Let's talk about RSS and what that might look like for you as an educator and what that might look like in your classroom. Depending on who you talk to, RSS stands for Rich Site Summary or Real Simple Syndication. We can susbscribe to blogs, newsfeeds, journals, newspapers, wikis, iTunes, current event topics, specific research topics, and more -- really, anything that allows subscription. We will set up a Google account and learn how to work both Google Reader and an iGoogle page.

What does "subscription" really mean?
It's not all that different from subscribing to a magazine or newspaper that comes to your house.

RSS in Plain English

Educational or
Classroom Uses

According to
Web 2.0 Tutorials

  • Keep abreast of current events in news, education, politics and professional organizations.
  • Powerful research tool.
  • Receive updates to your favorite blogs.
  • Subscribe to and network with educational bloggers in your field of study.
  • Share your feeds with other educators. View their feeds.
  • Make announcements to students after class.
  • Track student blogs and wikis.
  • Subscribe to Podcasts.
  • Students can track each other's blogs.
  • Students can share their feeds with each other, creating a collaborative research environment.
  • Students can become more globally aware by subscribing to news and current affairs sites.
  • Helps break down the walls of the classroom to provide connections to the outside world.
  • Subscribe to other people's social bookmarking accounts, and discover new websites everyday.
What are other
educators doing?

I'm not using it as much with my students, but instead more with colleagues to aid in their professional growth. It's one way of helping other see the value of creating a 'personal learning network.' Maybe someday, they'll join us here at Classroom 2.0! (Matt T)

I used google reader this year with my 8th graders. We did an assignments to write the president a letter about an issue that needed his attention in his first 100 days. They set up a google reader account and subscribed to content about their issue. Bonus---many students still follow the issue that they researched for their letter! (Maria G.)

As for Google Reader, I think this is a great way to introduce the power of RSS feeds - anyone who is particularly interested in a given topic can likely find one or more sources of feeds that make it easy to stay informed, and learn more (and many of today's RSS feeds can also be directed into email or RSS feed folders in Outlook). One great way to introduce the technology and have it relate to a standard academic process is to tie it into a reporting or project effort, where students are asked to find at least one decent RSS source for a topic of interest, and then follow up on what they learn from it, or supplement that learning with other more standard sources - maybe even compare the RSS source to other sources for quality or extent of information? Anyway, just some ideas.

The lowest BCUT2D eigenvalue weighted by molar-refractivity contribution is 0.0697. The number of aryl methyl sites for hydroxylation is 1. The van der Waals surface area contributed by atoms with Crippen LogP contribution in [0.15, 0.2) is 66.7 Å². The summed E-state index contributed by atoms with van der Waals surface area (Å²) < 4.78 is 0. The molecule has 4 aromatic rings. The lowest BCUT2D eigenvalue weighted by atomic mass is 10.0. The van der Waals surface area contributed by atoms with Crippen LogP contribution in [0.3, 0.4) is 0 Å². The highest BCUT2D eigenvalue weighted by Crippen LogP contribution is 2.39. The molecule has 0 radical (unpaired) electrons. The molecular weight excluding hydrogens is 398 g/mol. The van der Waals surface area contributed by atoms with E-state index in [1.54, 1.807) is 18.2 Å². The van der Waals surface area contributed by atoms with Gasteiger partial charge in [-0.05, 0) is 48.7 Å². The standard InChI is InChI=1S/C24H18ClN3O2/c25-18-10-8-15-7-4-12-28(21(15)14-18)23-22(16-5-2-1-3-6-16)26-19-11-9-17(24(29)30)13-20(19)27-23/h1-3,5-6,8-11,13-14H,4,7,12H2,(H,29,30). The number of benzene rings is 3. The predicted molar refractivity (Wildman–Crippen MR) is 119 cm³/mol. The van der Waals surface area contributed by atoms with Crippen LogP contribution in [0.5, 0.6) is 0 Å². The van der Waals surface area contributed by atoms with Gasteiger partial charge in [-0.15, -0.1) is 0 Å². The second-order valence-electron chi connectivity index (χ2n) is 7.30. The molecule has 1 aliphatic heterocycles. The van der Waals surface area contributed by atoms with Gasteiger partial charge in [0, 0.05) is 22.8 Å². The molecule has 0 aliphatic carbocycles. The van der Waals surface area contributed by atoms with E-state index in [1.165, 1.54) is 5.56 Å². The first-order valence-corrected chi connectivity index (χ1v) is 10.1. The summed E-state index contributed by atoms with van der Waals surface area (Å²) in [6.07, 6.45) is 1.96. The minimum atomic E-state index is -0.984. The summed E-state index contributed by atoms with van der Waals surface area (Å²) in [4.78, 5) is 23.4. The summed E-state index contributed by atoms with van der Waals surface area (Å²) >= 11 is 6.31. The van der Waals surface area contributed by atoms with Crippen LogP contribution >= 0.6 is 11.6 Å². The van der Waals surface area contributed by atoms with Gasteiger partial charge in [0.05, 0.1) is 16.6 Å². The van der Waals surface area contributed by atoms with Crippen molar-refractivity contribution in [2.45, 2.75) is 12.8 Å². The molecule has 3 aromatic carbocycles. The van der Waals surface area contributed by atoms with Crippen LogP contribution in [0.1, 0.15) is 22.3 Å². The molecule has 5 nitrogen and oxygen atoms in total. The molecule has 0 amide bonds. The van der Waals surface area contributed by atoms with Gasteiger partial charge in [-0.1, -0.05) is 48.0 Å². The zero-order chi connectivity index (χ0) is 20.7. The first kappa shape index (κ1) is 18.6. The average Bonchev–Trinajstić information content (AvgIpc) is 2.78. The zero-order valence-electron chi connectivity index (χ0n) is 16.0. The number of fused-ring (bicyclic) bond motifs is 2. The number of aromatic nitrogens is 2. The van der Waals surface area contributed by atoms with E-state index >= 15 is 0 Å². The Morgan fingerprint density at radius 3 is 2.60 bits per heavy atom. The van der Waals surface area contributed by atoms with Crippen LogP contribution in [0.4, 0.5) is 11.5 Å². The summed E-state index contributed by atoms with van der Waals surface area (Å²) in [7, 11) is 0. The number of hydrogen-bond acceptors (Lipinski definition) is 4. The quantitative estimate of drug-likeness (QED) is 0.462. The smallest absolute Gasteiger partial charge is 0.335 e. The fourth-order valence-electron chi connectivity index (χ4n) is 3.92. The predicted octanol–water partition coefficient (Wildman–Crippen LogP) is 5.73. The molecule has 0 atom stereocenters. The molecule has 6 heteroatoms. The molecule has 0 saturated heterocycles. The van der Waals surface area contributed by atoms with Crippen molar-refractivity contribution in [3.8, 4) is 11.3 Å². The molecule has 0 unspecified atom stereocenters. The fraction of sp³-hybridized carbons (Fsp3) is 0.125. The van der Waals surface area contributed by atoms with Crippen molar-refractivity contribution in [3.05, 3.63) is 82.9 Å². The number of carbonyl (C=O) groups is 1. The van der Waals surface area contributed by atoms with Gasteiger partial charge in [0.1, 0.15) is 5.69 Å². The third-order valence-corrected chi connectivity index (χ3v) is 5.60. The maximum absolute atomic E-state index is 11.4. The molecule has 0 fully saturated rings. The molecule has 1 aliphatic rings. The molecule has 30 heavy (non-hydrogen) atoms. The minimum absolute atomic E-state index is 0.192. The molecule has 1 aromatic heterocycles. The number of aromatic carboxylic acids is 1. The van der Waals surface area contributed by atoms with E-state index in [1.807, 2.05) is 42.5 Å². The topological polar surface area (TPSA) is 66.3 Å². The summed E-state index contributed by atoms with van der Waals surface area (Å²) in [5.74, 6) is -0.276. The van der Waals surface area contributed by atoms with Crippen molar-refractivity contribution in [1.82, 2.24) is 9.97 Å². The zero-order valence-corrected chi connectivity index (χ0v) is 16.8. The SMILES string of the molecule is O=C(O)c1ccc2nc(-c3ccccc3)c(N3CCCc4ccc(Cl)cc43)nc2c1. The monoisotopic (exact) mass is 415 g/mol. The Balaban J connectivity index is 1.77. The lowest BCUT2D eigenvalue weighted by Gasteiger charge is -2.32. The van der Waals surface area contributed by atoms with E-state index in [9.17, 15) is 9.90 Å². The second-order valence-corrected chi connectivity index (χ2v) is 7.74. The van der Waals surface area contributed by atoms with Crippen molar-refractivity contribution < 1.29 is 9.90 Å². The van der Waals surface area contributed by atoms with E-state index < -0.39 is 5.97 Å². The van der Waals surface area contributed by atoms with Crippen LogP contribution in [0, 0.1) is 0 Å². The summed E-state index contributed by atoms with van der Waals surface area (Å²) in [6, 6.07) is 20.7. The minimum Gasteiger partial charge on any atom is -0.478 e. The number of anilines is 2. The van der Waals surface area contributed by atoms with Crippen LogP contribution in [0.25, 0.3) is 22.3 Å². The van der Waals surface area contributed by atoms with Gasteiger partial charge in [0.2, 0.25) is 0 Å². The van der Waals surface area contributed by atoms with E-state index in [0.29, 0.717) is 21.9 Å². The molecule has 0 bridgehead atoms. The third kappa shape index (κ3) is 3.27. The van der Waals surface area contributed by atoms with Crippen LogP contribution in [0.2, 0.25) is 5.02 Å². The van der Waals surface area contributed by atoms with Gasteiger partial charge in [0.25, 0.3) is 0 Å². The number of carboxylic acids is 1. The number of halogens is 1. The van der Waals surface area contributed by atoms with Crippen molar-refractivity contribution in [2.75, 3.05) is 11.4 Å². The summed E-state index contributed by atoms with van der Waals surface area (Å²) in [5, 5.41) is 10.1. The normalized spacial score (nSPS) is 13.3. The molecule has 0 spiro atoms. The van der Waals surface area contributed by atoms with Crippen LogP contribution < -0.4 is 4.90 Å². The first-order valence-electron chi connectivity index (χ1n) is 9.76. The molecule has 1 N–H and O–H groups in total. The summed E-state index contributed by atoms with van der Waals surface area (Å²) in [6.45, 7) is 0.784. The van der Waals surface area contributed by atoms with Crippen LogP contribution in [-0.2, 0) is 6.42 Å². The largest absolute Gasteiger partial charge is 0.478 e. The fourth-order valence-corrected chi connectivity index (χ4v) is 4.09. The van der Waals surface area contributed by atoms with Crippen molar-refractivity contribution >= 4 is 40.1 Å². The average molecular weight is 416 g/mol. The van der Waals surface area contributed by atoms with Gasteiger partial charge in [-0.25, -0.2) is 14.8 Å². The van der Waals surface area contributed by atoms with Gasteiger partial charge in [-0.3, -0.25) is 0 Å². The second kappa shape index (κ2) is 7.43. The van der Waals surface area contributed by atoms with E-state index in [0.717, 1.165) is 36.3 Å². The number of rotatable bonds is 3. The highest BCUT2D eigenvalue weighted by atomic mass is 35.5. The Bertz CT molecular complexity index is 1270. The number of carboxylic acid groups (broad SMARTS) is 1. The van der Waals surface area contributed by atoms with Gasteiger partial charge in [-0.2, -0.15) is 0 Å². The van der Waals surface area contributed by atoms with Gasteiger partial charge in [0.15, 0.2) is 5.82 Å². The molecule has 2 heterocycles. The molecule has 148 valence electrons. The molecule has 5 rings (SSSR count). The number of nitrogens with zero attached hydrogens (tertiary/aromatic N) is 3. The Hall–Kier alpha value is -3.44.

As for iGoogle, it provides a wealth of tools, and many students may find the portal idea engaging. For me, the use of Google Apps (which I access from my iGoogle page) is a great way to work on document drafts, or maintain some regularly updated worksheets, from any of a number of different computers I use, without having to worry about what device or network they are stored on (they are always accessible via the Internet!).

[//**www.emergingedtech.com**// - my blog about the use of emerging internet technologies in education] (Kelly W. )
Although there are several tools that act as aggregators for your feeds, Google Reader is the one we are going to focus on.
Here are a few tutorials to get you started.
Sign up for Google Reader
Tour Google Reader
Google Reader Blog - who knew!
Other choices could be Bloglines or NetVibes. Both are great tools.

Google Reader in Plain English

Adding Feeds to Google Reader
Sharing Items with Google Reader - http://www.youtube.com/watch?v=I-qs7HzCkrY

Sugscribe to a Blog
The Eighth Floor Blog
Teachers Teaching Teachers

Subscribe to a Wiki Page

Subscribe to a Social Bookmarking page

Subscribe to a Topic in the News


What is iGoogle?

iGoogle is a customizable homepage

iGoogle lets you create a personalized homepage that contains a Google search box at the top, and your choice of any number of gadgets below. Gadgets come in lots of different forms and provide access to activities and information from all across the web, without ever having to leave your iGoogle page. Here are some things you can do with gadgets:
More iGoogle Tutorials


Add feeds from blogs

You can add any blog that publishes a feed to your iGoogle homepage. The feed looks like any other iGoogle gadget and lets you get automatic updates from the site without leaving your iGoogle page.
To add a blog's feed to your homepage, follow these steps:
  1. Go to the iGoogle directory by clicking Add stuff on the upper right corner of your iGoogle page.
  2. Click Add feed or gadget on the left.
  3. Enter the address of the blog and click Add. If there's a feed associated with the site, it'll be detected automatically.
  4. Click Back to iGoogle home on the upper left corner of the page to see your updated iGoogle page.

Share a tab with a friend

Think you've made the perfect tab? You can send it to others.
  1. Click the tab you want to share.
  2. Click the down arrow next to the name.
  3. Click Share this tab.
  4. Check the boxes for the gadgets you'd like to send, enter your friend's email address, and write a message.
If you check the 'Send my settings for these gadgets' box, the gadgets will appear to your friend much as they appear to you. But sharing works a little differently for every gadget, so be careful when sharing tabs or gadgets that include personal info.

Other Videos or links about Google Reader or iGoogle
Lee Anne's Delicious links for Google
Reader Trends